VOLK MUSIC | Music | Denver | Denver Westword | The Leading Independent News Source in Denver, Colorado


Norm Roberts, the only founding member still part of the Denver-based industrial band Ein Volk, has an admission to make. "People have basically told us we sucked," he says. Indeed, Ein Volk--German for "one people"--has come in for more than its share of knocks, in large part because of its...
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Norm Roberts, the only founding member still part of the Denver-based industrial band Ein Volk, has an admission to make. "People have basically told us we sucked," he says.

Indeed, Ein Volk--German for "one people"--has come in for more than its share of knocks, in large part because of its heavy reliance upon prerecorded backing tracks. So in an effort to squelch criticism that the band is nothing more than a collection of bloodless automatons, Roberts and his longtime collaborator, lead vocalist Eric Filonowich, have expanded the Ein Volk lineup to six members, including programmer Jack Brown, guitarist Joe Sego, bassist Ted Fall and percussionist Dave Porter. As Sego says, "Everything's changing now. Most of the bands along the lines of Front 242 or Front Line Assembly have had to reinvent themselves by going with guitars."

It wasn't always this way. There were no six-strings in sight five years ago when Ein Volk first started playing Bronski Beat and Shamen covers at clubs such as the now-defunct Garage. As Filonowich remembers, "One of our first shows was just me and Norm singing along to prerecorded stuff. Then it used to be a couple guys standing behind a keyboard." He hesitates before amending, "Well, we wouldn't just stand there. We'd always jump around."

As time passed, the duo was augmented by the addition of guitarist Takuya Minagwa, subsequently replaced by Sego, a punk-rock junkie who plays drums with another local outfit, Whack Shack. Sego also works as an engineer at Penguin Digital Recording; he joined the act after being impressed by the material Ein Volk was recording at the studio. His handiwork can be heard on the band's latest demo tape, which consists of five slick, click-track techno songs bolstered by judicious amounts of razor-sharp guitar. The biting "White Line," for instance, offsets paranoiac vocals with just the right amount of doomy-sounding synthesizer, while "One" emerges as a crunching, tyranny-of-the-beat workout.

Still, the band earned a reputation for presenting its music live in a manner that seemed prefabricated, uninspired or simply lazy. And because none of Ein Volk's often fierce and ferocious recordings have been made available to the public (the combo uses them as calling cards to record labels), listeners haven't been able to hear the group at its best. For proof, look no further than Brown, who, he says, "started out as a fan." He saw an Ein Volk video for the song "Break Your Soul" on KBDI-TV/Channel 12's Teletunes three years ago, but his underage status prohibited him from seeing the act's infrequent performances--and scouring local record stores for Ein Volk material did him no good, either. He finally got in touch with Roberts after seeing his name and phone number in a local music paper.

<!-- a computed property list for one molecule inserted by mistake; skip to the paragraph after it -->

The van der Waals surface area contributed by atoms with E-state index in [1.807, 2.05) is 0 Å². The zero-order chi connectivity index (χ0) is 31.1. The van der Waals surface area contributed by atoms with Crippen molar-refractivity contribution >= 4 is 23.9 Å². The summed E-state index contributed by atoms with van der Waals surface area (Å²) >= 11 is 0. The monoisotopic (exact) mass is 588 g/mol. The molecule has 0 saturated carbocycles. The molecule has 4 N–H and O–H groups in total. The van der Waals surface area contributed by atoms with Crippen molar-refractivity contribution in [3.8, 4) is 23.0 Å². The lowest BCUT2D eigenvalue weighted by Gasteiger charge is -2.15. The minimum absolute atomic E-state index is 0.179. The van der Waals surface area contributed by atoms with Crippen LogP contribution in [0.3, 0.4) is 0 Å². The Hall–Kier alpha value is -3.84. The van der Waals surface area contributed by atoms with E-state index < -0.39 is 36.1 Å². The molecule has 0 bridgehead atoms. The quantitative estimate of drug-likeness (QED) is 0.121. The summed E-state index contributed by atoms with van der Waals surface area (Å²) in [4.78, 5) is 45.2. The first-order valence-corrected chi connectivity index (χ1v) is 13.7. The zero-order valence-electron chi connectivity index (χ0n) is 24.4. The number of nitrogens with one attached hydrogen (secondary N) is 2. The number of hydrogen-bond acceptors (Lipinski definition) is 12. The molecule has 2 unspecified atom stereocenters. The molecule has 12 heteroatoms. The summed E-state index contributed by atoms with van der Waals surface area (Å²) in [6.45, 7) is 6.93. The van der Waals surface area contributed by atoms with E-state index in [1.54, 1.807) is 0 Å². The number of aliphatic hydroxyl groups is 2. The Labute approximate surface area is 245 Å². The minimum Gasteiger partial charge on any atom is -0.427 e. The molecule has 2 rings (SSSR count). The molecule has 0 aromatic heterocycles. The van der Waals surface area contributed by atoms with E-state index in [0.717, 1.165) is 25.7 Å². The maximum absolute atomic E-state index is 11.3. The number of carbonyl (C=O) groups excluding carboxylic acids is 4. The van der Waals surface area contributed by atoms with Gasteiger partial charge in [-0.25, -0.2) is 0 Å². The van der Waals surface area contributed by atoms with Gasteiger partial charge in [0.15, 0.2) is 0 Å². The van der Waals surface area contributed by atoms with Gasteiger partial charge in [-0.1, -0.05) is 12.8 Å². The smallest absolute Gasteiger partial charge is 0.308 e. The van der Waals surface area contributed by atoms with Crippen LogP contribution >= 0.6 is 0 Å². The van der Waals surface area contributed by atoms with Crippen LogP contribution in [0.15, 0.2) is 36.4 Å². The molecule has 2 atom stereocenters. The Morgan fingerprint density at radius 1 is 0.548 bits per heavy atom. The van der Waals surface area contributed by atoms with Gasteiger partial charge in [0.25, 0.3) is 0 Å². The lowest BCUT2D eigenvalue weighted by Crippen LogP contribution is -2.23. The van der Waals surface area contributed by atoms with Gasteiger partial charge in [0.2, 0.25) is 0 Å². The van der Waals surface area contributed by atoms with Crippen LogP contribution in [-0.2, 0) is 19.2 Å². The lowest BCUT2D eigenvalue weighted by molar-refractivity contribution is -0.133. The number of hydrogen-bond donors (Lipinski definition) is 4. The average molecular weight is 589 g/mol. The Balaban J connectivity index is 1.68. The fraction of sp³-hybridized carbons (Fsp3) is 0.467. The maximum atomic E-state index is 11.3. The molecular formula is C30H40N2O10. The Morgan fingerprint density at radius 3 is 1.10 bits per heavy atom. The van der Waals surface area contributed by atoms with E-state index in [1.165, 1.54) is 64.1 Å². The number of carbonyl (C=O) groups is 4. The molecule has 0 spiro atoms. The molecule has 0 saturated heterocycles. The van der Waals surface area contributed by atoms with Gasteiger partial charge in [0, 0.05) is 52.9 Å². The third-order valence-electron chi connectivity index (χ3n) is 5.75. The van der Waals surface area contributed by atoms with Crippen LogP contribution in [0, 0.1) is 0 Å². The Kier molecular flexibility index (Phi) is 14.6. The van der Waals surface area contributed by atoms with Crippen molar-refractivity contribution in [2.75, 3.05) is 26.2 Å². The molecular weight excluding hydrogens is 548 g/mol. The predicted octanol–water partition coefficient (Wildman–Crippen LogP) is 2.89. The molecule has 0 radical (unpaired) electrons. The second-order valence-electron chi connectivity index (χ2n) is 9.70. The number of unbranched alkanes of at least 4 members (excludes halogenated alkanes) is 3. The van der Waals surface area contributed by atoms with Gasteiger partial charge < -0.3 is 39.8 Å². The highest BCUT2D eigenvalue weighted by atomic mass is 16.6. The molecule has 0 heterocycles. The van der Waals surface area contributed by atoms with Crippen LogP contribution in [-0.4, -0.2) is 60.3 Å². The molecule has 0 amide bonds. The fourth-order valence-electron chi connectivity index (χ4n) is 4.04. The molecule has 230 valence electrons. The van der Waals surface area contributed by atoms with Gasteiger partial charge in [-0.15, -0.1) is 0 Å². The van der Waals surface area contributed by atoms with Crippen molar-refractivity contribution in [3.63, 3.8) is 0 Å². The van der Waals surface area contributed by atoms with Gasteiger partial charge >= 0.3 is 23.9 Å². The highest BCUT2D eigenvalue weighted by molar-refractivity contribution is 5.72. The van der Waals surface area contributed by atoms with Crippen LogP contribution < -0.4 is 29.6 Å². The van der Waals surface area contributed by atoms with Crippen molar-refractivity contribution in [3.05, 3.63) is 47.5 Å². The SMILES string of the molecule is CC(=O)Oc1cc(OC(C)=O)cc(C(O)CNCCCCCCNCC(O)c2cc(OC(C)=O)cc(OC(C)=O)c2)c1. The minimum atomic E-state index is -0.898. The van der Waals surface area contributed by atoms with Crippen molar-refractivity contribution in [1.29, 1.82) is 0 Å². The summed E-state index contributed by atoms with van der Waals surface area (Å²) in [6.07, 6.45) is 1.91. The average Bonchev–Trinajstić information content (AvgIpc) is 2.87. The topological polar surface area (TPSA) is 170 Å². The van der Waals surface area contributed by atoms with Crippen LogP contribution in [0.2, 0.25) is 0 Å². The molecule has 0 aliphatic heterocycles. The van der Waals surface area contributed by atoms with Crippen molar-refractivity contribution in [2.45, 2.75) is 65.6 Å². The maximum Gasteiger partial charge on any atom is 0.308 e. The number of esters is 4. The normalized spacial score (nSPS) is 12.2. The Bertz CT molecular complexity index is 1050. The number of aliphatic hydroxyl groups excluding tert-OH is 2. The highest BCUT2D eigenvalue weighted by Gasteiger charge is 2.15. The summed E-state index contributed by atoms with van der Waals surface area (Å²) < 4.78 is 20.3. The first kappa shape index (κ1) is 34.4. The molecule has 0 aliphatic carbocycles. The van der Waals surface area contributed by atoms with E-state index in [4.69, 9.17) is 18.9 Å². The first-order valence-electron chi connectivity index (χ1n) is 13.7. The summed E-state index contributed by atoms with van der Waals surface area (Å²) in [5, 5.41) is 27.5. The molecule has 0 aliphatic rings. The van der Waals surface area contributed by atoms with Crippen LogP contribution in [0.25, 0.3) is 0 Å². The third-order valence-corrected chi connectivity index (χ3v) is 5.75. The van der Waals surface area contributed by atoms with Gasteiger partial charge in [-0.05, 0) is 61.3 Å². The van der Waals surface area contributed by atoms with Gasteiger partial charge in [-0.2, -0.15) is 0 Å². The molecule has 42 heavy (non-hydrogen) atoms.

Area press has provided Ein Volk intermittent support, as have radio stations such as KTCL. But, Filonowich argues, "Denver is a really hard place for a band like this to make it. It's too cliquish, and we're not part of the music clique at all. Club owners don't want to take chances on bands like us, because they don't want to lose money. We'd like to develop a fan base here, but sometimes it seems like everyone here wants to be the next Joe Grunge."

"The Denver scene ignores us," Roberts agrees. "The big festival at DU last summer [Rocky Mountain Music Association's Rockfest] never called us. But we're still around--we've never left. Unfortunately, even people who like our music don't know that. But we're still at it. We can make it work here."

Roberts is equally positive about the decision to supplement Ein Volk with "real" instruments. "You'll hear the difference," he promises. "It's true that music like this is rarely improvisational--but now we're actually playing, instead of just hitting buttons and turning on the DAT machine."

"We've got a little bit more fire now," Filonowich concurs. "We are a lot more live-sounding. We've had setbacks, and I guess you can say we haven't really gotten anywhere, but we always get back on the horse and ride it. Now, when all six of us get together, there's a real chemistry. It's not just a couple of us with our machines."

Of course, there are still obstacles to overcome--including those spawned by misunderstandings about the band's name. "We are not fucking Nazis," Filonowich bristles. "There are stupid people who think we are, just because we have a German name."

"We even got weird looks when we tried out for the People's Fair a couple years ago," Roberts points out. "It was the most embarrassing thing. The name has been taken the wrong way, which is just ridiculous. It's stupid to say we're Nazis--I'm Greek, and Eric is from Poland."

"We're all relatively normal guys who would like to have fun making music," Filonowich asserts. "I'd love to be up on stage in front of a real amount of people and have an album out that a record company has paid for. There's got to be someone out there who would listen to our music and take a chance on it."

"And to the people who thought we were knob-twiddling geeks a few years ago," Roberts adds, "I'd like to say, `Come see us now.'"

Ein Volk, with Whores, Pigs and Ponies, Khubla Khan and Serum 114. 9 p.m. Saturday, April 15, Aztlan Theatre, 974 Santa Fe Drive, $5, 573-0188.

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